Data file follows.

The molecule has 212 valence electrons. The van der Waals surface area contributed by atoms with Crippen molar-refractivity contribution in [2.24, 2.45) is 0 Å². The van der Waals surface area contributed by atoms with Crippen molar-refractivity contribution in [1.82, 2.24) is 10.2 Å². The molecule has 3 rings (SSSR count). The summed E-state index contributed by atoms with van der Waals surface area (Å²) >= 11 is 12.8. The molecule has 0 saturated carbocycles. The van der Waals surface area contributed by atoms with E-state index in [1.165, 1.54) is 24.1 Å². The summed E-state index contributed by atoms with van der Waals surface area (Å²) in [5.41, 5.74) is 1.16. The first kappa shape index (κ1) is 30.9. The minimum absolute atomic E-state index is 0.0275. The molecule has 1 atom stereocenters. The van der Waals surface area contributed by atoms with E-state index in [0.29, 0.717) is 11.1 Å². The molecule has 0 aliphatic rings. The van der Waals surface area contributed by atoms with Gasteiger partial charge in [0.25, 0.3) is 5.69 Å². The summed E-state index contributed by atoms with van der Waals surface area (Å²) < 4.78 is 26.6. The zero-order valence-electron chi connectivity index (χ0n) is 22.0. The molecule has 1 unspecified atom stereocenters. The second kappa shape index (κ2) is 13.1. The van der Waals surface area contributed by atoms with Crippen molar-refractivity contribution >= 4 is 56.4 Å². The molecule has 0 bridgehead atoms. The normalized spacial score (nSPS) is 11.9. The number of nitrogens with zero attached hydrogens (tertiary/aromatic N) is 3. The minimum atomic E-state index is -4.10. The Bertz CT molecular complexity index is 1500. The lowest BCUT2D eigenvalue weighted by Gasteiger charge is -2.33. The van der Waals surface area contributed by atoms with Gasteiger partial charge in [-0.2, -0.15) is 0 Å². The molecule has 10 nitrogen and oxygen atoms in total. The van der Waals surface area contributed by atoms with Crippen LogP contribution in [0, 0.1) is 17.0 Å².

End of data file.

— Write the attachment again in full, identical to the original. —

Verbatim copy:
The molecule has 212 valence electrons. The van der Waals surface area contributed by atoms with Crippen molar-refractivity contribution in [2.24, 2.45) is 0 Å². The van der Waals surface area contributed by atoms with Crippen molar-refractivity contribution in [1.82, 2.24) is 10.2 Å². The molecule has 3 rings (SSSR count). The summed E-state index contributed by atoms with van der Waals surface area (Å²) >= 11 is 12.8. The molecule has 0 saturated carbocycles. The van der Waals surface area contributed by atoms with E-state index in [1.165, 1.54) is 24.1 Å². The summed E-state index contributed by atoms with van der Waals surface area (Å²) in [5.41, 5.74) is 1.16. The first kappa shape index (κ1) is 30.9. The minimum absolute atomic E-state index is 0.0275. The molecule has 1 atom stereocenters. The van der Waals surface area contributed by atoms with E-state index in [0.29, 0.717) is 11.1 Å². The molecule has 0 aliphatic rings. The van der Waals surface area contributed by atoms with Gasteiger partial charge in [0.25, 0.3) is 5.69 Å². The summed E-state index contributed by atoms with van der Waals surface area (Å²) < 4.78 is 26.6. The zero-order valence-electron chi connectivity index (χ0n) is 22.0. The molecule has 1 unspecified atom stereocenters. The second kappa shape index (κ2) is 13.1. The van der Waals surface area contributed by atoms with Crippen molar-refractivity contribution >= 4 is 56.4 Å². The molecule has 0 bridgehead atoms. The normalized spacial score (nSPS) is 11.9. The number of nitrogens with zero attached hydrogens (tertiary/aromatic N) is 3. The minimum atomic E-state index is -4.10. The Bertz CT molecular complexity index is 1500. The lowest BCUT2D eigenvalue weighted by Gasteiger charge is -2.33. The van der Waals surface area contributed by atoms with Gasteiger partial charge in [-0.2, -0.15) is 0 Å². The molecule has 10 nitrogen and oxygen atoms in total. The van der Waals surface area contributed by atoms with Crippen LogP contribution in [0, 0.1) is 17.0 Å².